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Angel Reese Says She’s Been ‘Attacked So Many Times’ Since Winning 2023 NCAA Title

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LSU Tiger power forward Angel Reese held the tears back—until after the game. Having suffered a loss (94-87) in the Elite Eight against Caitlin Clark and the Iowa Hawkeyes, a tearful Reese reflected back during the post-game press conference on the rocky year she and her team experienced on the road to the NCAA finals this year.

Sharing details about what she has had to endure since taking the 2023 NCAA title, she said, “I’ve been through so much. I’ve seen so much. I’ve been attacked so many times. Death threats. I’ve been sexualized. I’ve been threatened.

“I’ve been so many things and I’ve stood strong every single time. I just try to stand strong for my teammates because I don’t want them to see me down and not be there for them … I’m still a human.”

Reese added that she hasn’t had peace since winning last year’s title— but still “wouldn’t change anything. “I would still sit here and say, ‘I’m unapologetically me.’ I’m going to always leave that mark and be who I am and stand on that.”

At last year’s title matchup, Reese approached Caitlin Clark and made a “you can’t see me” gesture, made famous by WWE star John Cena, before pointing to her finger in an apparent reference to her soon-to-be-acquired championship ring.

Long after what turned out to be the most-watched women’s college basketball game in history, that moment defined the championship, the moment became one of the most talked about, both after the game and once again ahead of Monday’s rematch.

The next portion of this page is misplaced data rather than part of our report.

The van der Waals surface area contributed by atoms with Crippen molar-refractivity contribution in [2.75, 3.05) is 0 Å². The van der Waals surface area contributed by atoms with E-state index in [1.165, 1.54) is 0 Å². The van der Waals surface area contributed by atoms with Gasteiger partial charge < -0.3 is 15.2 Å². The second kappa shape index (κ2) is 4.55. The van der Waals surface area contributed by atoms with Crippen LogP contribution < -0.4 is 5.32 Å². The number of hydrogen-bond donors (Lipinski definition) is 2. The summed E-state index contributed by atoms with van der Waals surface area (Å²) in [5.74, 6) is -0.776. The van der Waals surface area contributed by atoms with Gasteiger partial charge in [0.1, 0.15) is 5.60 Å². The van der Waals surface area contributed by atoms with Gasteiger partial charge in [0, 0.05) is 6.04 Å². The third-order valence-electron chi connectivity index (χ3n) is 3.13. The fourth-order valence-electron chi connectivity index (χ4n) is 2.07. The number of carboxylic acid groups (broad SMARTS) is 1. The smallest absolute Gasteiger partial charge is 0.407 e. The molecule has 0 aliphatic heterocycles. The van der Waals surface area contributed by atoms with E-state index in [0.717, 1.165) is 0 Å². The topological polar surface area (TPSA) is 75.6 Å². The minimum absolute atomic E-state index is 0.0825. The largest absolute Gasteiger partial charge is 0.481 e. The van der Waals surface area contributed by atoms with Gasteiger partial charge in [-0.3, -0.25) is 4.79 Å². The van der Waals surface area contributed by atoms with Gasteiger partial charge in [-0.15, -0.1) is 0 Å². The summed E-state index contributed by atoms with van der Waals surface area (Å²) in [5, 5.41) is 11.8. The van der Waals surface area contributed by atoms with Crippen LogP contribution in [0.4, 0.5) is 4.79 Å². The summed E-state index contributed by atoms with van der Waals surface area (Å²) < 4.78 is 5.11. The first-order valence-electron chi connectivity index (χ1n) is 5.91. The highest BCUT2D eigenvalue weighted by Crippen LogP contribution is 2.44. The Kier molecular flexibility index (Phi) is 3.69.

Throughout, Reese had said that she had been cast in the “villain role” up against Clark, a fact which has been echoed by the press in the days leading up to the game. During her postgame news conference following LSU's 78-69 victory over UCLA, LSU Coach Kim Mulkey was asked about her team embracing an "us against the world mentality" and whether she has told her players to "enjoy having the black hat on."

In response, Mulkey said she was sent Friday's column in the Los Angeles Times that described her team as "dirty debutantes" and “Louisiana hot sauce,” while UCLA was "milk and cookies." In addition, the column portrayed the matchup as "inclusive versus divisive."

The Los Angeles Times has since removed some of the language, including its reference to "dirty debutantes." Later Saturday, added a statement that "it did not meet Times editorial standards."

"I'm not going to let sexism continue," Mulkey said, per ESPN. "And if you don't think that's sexism, then you're in denial. How dare people attack kids like that. You don't have to like the way we play. You don't have to like the way we trash-talk. You don't have to like any of that. We're good with that.

"But I can't sit up here as a mother and a grandmother and a leader of young people and allow somebody to say that. Because guys, that's wrong. I know sexism when I see it and I read it. That was awful."

(Editor’s Note: The author of this story was formerly employed by the Los Angeles Times.)

Still, after the tumult of Monday’s game, it’s unclear whether Reese will return to LSU or declare for this month’s WNBA draft, for which she is a projected first-round pick.

In her post-game press conference, Reese ended her comments on a positive note, “The little girls that look up to me, hopefully, I give them some type of inspiration … Keep being who you are.”

Related: Angel Reese on Double Standards, Making History and the Future of Women's Basketball


Originally Appeared on Teen Vogue